With the toast went good country butter, and sometimes raspberry jam made in the Austen household or honey from Cassandra's beehives. Jane and Cassandra's mother, who suffered from digestive disorders and "bilious complaints," preferred to eat dry toast for breakfast, but hypochondriac Arthur Parker has the opposite fear-that dry toast will "hurt the coats of the stomach." Arthur, a stout young man, amuses Charlotte when he assures her that the best way to protect his stomach from toast that "irritates and acts like a nutmeg grater" is to eat as much butter as possible on his toast, much to his sisters' disapproval: "Charlotte c[oul]d hardly contain herself as she saw him watching his sisters while he scrupulously scraped off almost as much butter as he put on, & then seizing an odd moment for adding a great dab just before it went into his Mouth."
When the Austens lived in the country, at Steventon and later at Chawton, good butter would have been readily available, but when they lived in the cities of Bath and Southampton, quality milk and butter would have been harder to procure. Fresh dairy products were difficult to import from the countryside, especially in warm weather. To help solve this problem, cows were often kept in cities to provide for the city dwellers. Yet the diet of city cows was so poor that they generally produced unappetizing, watery milk and inferior butter. In Mansfield Park, Fanny Price, banished to the city of Portsmouth, must drink her tea with unappealing milk that is "a mixture of motes floating in thin blue." Jane once wrote to Cassandra complaining about Bath butter: "My breakfast supplied only two ideas, that the rolls were good, & the butter bad."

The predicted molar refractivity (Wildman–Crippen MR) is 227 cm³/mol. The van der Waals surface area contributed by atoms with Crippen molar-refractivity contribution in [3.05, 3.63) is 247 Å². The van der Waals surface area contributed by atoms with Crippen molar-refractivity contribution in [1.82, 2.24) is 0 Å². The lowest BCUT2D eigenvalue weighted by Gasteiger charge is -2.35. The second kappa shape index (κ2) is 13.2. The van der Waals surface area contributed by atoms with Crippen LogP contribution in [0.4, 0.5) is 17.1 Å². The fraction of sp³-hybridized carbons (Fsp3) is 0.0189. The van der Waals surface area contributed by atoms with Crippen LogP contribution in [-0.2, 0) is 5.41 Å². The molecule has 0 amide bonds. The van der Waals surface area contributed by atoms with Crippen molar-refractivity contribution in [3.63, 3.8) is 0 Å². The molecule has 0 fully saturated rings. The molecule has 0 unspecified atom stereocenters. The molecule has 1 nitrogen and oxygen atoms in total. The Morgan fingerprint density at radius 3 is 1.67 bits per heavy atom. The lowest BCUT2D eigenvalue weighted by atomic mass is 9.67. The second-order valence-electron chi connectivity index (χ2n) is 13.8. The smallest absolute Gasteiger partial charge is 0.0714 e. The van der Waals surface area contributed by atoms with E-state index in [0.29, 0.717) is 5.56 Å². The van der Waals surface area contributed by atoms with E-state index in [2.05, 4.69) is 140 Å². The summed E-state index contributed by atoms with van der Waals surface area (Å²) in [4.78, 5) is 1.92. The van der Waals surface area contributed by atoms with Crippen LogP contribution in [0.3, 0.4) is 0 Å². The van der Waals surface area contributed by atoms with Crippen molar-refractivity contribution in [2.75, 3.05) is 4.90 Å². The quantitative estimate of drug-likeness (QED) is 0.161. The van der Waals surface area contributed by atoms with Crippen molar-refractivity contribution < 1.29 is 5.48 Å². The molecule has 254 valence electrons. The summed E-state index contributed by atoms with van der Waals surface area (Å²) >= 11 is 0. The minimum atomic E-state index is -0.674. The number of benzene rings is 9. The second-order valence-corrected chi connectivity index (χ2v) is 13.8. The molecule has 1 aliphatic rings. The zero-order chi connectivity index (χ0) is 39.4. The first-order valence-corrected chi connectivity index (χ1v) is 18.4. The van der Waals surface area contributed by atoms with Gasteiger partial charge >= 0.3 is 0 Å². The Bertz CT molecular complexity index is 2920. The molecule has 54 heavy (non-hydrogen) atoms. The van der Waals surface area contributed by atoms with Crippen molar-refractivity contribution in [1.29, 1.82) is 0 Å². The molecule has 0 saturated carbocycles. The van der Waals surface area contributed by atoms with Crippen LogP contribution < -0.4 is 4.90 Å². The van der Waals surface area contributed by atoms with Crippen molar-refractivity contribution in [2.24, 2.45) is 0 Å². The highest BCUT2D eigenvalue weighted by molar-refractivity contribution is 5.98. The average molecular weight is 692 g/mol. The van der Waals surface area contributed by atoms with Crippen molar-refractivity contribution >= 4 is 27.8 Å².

Breakfast with Mr. Darcy

"Miss Fanny Brooke and myself made tea and coffee; her ladyship presiding at the chocolate tray. A more elegant private breakfast was never given to any company. The urns, trays, waiters, and canisters were all of silver, engraved with Sir Charles's arms; the china was beautiful; in short, the whole equipage was handsome beyond any one I ever saw."
-Charlotte Lawson in Vicissitudes in Genteel Life (Anonymous), 1794
{{end pull-out quote}}
Though breakfast in British households might mean variations on the theme of tea and toast, the meal could sometimes be a luxurious affair. At the grander houses, such as Mr. Darcy's Pemberley in Pride & Prejudice, boiling water for tea in a simple copper kettle on the hearth would have been unthinkable. Instead, large, often lavishly decorated silver tea urns were used. Tea urns, despite their name, held not tea but boiling water. The water was usually kept boiling by means of an insert that contained a red-hot iron bar that had been heated in the kitchen fire. A servant would carry in the steaming tea urn and place it at the end of the table next to the lady of the house, who would make the tea herself in a fine china or silver teapot.
      Special china sets made just for breakfast, such as the Austens had, were very popular. Fanny Dashwood complains bitterly in Sense and Sensibility that the breakfast china her mother-in-law takes with her when she moves is "twice as handsome as what belongs to this house." In Northanger Abbey, Catherine Morland is impressed by the Abbey's lavish breakfast and "the elegance of the breakfast set."